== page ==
SAN FRANCISCO â€” Bob Foremanâ€™s architecture firm ran up a $166,000 phone bill in a single weekend last March. But neither Mr. Foreman nor anyone else at his seven-person company was in the office at the time.
â€œI thought: â€˜This is crazy. It must be a mistake,â€™Â â€ Mr. Foreman said.
It wasnâ€™t. Hackers had broken into the phone network of the company, Foreman Seeley Fountain Architecture, and routed $166,000 worth of calls from the firm to premium-rate telephone numbers in Gambia, Somalia and the Maldives. It would have taken 34 years for the firm to run up those charges legitimately, based on its typical phone bill, according to a complaint it filed with the Federal Communications Commission.
The firm, in Norcross, Ga., was the victim of an age-old fraud that has found new life now that most corporate phone lines run over the Internet.
The swindle, which on the web is easier to pull off and more profitable, affects mostly small businesses and cost victims $4.73 billion globally last year. That is up nearly $1 billion from 2011, according to the Communications Fraud Control Association, an industry group financed by carriers and law-enforcement agencies to tackle communications fraud.
The law is not much help, because no regulations require carriers to reimburse customers for fraud the way credit card companies must. Lawmakers have taken the issue up from time to time, but little progress has been made.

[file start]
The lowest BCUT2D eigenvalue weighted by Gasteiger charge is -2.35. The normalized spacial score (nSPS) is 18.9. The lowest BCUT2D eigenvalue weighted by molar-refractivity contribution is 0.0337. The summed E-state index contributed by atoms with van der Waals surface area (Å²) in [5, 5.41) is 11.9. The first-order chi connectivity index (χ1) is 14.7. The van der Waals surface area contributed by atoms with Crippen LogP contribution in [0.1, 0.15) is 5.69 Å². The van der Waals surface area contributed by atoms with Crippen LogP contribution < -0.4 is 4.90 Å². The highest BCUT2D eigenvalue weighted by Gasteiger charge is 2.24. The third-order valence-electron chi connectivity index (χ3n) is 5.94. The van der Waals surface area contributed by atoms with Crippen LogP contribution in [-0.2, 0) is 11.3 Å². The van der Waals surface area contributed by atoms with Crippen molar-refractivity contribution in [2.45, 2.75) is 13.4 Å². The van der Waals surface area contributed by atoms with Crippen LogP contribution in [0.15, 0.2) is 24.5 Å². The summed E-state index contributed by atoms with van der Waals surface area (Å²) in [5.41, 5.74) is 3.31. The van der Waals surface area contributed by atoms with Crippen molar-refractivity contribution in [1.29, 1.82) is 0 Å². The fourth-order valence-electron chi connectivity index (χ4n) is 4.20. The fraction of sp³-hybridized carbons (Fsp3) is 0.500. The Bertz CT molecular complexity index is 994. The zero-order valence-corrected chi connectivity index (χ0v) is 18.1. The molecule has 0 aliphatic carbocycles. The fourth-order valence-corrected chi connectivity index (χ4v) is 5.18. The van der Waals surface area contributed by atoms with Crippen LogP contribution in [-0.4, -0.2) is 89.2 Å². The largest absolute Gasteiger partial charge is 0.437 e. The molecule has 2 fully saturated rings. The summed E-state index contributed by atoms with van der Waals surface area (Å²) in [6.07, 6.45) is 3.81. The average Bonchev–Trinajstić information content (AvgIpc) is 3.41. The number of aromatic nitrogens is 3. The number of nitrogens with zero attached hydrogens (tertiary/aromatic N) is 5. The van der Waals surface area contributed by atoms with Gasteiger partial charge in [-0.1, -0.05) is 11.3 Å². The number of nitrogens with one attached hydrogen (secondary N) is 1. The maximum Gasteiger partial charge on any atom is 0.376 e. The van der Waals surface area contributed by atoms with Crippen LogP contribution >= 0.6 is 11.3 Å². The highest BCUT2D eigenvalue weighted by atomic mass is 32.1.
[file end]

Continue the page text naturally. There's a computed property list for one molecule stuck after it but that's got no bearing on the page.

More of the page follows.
Last year, Senator Charles E. Schumer, Democrat of New York, pushed the Federal Communications Commission to adopt new regulations after dozens of small businesses around Albany were hit with the swindle. But the agency has not taken any action, and the cause appears to have petered out. Representatives for the agency and the senatorâ€™s office did not return requests for comment.
The scheme works this way, telecommunications fraud experts say: Hackers sign up to lease premium-rate phone numbers, often used for sexual-chat or psychic lines, from one of dozens of web-based services that charge dialers over $1 a minute and give the lessee a cut. In the United States, premium-rate numbers are easily identified by 1-900 prefixes, and callers are informed they will be charged higher rates. But elsewhere, like in Latvia and Estonia, they can be trickier to spot. The payout to the lessees can be as high as 24 cents for every minute spent on the phone.
Hackers then break into a businessâ€™s phone system and make calls through it to their premium number, typically over a weekend, when nobody is there to notice. With high-speed computers, they can make hundreds of calls simultaneously, forwarding as many as 220 minutesâ€™ worth of phone calls a minute to the pay line. The hacker gets a cut of the charges, typically delivered through a Western Union, MoneyGram or wire transfer.
In part because the plan is so profitable, premium rate number resellers are multiplying rapidly. There were 17 in 2009; last year there were 85, according to Yates Fraud Consulting, which is based in Britain.